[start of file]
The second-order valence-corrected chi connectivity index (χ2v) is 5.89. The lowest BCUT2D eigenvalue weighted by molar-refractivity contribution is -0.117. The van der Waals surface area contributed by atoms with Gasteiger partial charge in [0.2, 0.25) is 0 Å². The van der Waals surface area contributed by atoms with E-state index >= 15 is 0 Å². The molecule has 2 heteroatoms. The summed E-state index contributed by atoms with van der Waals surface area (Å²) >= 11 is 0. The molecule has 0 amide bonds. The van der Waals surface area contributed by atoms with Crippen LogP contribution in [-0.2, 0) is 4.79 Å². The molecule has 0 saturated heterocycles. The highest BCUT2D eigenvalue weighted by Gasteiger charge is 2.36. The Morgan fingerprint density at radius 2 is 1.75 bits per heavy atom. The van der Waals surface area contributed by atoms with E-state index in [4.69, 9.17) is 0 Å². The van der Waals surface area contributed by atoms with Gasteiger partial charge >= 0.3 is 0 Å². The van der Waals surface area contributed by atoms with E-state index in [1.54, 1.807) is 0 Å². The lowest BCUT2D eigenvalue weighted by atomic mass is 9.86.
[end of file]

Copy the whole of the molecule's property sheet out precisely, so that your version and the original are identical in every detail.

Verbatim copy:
The second-order valence-corrected chi connectivity index (χ2v) is 5.89. The lowest BCUT2D eigenvalue weighted by molar-refractivity contribution is -0.117. The van der Waals surface area contributed by atoms with Gasteiger partial charge in [0.2, 0.25) is 0 Å². The van der Waals surface area contributed by atoms with E-state index >= 15 is 0 Å². The molecule has 2 heteroatoms. The summed E-state index contributed by atoms with van der Waals surface area (Å²) >= 11 is 0. The molecule has 0 amide bonds. The van der Waals surface area contributed by atoms with Crippen LogP contribution in [-0.2, 0) is 4.79 Å². The molecule has 0 saturated heterocycles. The highest BCUT2D eigenvalue weighted by Gasteiger charge is 2.36. The Morgan fingerprint density at radius 2 is 1.75 bits per heavy atom. The van der Waals surface area contributed by atoms with E-state index in [4.69, 9.17) is 0 Å². The van der Waals surface area contributed by atoms with Gasteiger partial charge >= 0.3 is 0 Å². The van der Waals surface area contributed by atoms with E-state index in [1.54, 1.807) is 0 Å². The lowest BCUT2D eigenvalue weighted by atomic mass is 9.86.